Winter seabird distribution and abundance off south-western Greenland, 1999
Article first published online: 14 DEC 2006
Volume 21, Issue 1, pages 17–36, June 2002
How to Cite
Merkel, F. R., Mosbech, A., Boertmann, D. and Grøndahl, L. (2002), Winter seabird distribution and abundance off south-western Greenland, 1999. Polar Research, 21: 17–36. doi: 10.1111/j.1751-8369.2002.tb00064.x
- Issue published online: 14 DEC 2006
- Article first published online: 14 DEC 2006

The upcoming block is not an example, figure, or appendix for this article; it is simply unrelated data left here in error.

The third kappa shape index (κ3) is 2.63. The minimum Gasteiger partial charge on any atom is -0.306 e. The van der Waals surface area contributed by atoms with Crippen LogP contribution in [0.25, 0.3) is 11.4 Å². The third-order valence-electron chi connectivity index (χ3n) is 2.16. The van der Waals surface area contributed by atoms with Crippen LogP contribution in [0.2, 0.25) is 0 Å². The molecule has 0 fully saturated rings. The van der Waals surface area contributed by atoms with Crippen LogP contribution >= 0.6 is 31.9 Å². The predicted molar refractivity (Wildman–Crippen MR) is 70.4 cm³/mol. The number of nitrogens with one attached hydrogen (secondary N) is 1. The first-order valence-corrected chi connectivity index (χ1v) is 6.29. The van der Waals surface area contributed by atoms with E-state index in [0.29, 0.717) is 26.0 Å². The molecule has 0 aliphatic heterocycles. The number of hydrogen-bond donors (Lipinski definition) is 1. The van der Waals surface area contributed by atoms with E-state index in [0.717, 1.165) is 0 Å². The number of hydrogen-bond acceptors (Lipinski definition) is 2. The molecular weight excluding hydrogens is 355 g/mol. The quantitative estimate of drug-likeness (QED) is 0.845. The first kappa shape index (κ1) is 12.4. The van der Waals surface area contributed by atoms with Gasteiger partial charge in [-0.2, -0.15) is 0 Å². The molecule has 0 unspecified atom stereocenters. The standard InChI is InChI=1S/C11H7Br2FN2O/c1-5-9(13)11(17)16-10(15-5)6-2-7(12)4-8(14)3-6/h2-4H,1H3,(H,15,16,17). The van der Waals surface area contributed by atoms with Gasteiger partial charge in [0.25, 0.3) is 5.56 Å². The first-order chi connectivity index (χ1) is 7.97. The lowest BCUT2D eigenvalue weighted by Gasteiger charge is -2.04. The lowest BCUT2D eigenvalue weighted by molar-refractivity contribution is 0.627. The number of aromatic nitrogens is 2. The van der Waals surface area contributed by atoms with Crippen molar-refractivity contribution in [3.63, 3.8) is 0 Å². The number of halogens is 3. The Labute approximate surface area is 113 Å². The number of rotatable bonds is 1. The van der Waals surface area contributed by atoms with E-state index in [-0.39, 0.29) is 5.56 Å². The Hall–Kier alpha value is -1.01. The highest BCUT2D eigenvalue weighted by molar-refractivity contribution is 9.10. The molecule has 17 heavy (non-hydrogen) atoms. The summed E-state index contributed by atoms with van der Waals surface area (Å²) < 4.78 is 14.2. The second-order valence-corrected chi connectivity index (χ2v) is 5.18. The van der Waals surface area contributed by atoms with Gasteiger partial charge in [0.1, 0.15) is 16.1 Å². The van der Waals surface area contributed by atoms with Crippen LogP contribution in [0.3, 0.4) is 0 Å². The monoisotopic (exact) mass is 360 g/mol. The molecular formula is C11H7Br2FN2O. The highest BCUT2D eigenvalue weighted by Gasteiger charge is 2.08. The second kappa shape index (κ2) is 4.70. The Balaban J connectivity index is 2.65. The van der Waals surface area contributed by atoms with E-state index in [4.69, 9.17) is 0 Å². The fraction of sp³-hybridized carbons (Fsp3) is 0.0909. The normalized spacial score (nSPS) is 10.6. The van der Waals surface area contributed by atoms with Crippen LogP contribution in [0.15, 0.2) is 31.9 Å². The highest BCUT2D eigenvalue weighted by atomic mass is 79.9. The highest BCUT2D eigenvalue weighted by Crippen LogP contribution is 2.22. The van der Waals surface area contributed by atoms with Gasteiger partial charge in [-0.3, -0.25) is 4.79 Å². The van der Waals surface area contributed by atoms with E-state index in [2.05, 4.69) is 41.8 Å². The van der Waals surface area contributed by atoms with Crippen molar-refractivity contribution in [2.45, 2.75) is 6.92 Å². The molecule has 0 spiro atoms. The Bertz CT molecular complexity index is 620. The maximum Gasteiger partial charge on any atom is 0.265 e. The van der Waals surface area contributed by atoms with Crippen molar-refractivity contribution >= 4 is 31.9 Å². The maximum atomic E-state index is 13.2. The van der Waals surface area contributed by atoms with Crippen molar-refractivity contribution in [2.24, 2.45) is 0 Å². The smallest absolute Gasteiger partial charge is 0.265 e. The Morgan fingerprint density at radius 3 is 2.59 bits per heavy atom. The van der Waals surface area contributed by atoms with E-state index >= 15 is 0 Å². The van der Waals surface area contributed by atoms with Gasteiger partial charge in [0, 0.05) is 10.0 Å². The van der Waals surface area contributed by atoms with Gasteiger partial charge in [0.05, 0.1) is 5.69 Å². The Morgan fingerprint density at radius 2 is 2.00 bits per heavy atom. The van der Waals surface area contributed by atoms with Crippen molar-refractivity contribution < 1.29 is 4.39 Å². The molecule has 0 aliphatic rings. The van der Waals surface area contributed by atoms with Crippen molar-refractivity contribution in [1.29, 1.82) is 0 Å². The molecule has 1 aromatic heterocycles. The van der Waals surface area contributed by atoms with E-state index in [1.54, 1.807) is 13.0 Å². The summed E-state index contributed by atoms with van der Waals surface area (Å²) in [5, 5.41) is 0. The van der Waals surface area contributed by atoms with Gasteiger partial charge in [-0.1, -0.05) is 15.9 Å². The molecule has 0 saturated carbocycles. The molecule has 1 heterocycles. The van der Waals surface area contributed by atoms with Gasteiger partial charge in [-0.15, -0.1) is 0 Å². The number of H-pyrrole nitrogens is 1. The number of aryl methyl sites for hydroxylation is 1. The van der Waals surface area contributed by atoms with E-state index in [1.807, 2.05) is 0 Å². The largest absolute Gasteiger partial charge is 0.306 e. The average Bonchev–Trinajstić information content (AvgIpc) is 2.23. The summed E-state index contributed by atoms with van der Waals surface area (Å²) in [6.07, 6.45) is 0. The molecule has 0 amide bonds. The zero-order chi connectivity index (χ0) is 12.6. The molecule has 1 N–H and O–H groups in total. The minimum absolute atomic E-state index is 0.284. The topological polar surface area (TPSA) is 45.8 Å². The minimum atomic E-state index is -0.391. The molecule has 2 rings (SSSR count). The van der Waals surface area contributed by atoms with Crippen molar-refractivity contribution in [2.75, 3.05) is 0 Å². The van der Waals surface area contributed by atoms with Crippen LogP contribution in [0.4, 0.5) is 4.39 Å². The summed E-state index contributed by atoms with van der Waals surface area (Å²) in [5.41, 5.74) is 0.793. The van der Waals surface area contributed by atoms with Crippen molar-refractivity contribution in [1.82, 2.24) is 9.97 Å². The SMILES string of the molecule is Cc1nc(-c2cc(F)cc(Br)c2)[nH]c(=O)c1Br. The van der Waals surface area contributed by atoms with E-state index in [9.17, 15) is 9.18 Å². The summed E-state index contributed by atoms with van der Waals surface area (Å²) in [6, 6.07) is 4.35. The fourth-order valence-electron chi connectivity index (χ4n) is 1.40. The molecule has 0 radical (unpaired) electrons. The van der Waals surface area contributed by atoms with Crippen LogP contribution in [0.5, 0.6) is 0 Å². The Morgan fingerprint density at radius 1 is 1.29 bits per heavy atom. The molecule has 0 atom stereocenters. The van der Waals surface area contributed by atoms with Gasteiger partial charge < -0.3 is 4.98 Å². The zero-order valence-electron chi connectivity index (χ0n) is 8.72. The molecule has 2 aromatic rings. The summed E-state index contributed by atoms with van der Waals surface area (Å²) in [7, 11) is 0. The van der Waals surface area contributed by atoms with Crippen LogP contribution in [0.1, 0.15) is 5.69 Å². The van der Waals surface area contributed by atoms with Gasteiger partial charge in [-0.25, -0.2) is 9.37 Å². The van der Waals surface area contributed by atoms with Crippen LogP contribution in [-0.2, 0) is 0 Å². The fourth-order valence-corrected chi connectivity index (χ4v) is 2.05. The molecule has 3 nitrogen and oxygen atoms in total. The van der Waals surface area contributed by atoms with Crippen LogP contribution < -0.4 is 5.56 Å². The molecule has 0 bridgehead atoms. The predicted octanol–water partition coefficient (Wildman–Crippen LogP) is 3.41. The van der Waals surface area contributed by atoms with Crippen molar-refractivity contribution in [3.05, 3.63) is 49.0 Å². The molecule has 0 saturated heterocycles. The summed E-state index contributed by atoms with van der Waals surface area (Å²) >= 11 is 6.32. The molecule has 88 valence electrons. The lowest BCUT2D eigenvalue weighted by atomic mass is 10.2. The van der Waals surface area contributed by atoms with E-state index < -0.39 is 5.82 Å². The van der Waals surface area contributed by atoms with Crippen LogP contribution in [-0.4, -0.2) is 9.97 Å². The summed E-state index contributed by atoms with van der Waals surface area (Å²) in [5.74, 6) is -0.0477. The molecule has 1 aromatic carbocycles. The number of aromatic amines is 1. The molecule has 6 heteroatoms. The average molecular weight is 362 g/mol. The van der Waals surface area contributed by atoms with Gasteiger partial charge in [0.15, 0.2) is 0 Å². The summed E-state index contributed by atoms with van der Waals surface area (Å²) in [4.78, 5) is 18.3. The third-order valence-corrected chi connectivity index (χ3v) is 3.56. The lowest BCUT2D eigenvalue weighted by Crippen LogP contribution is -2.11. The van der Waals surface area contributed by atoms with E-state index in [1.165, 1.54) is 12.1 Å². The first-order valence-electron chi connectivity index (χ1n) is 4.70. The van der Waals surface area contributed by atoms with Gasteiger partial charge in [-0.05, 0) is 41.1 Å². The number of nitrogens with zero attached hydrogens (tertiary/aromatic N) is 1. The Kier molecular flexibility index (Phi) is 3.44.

South-western Greenland constitutes an internationally important wintering area for many seabird species. Several species of management concern have a predominantly near-coastal distribution, though available information about seabird numbers is mostly confined to offshore waters. Here we report on extensive aerial surveys conducted in March 1999, covering the coastal waters (up to 15-20 km from the mainland coast) and fjords of south-west Greenland. The most widespread and numerous species were estimated as 463 000 common eiders (Somateria mollissima), 153000 king eiders (S. spectabilis), 125000 thick-billed murres (Uria lomvia), 94 000 long-tailed ducks (Clangula hyemails), and 12 000 black guillemots (Cepphus grylle). A total of 19 bird species were recorded. The estimates for common eider and long-tailed duck approximately represent the entire winter population in south-western Greenland while estimates for the other species represent only an unknown proportion since their distribution continues further offshore. Waters around Nuuk and within the Julianehåbsbugten (Julianehåb Bay) area were identified as areas of high seabird density. A large proportion of the common eider population was aggregated in the fjord systems (22%), calling attention to the importance of fjords for this species. In contrast, pelagic seabird species appear to be absent from the fjords. The large winter population of common eider reveals the importance of south-western Greenland as a key wintering area for the eastern Canadian breeding population. The western Greenland breeding population is the only other contributor, probably amounting to no more than 15 000 pairs.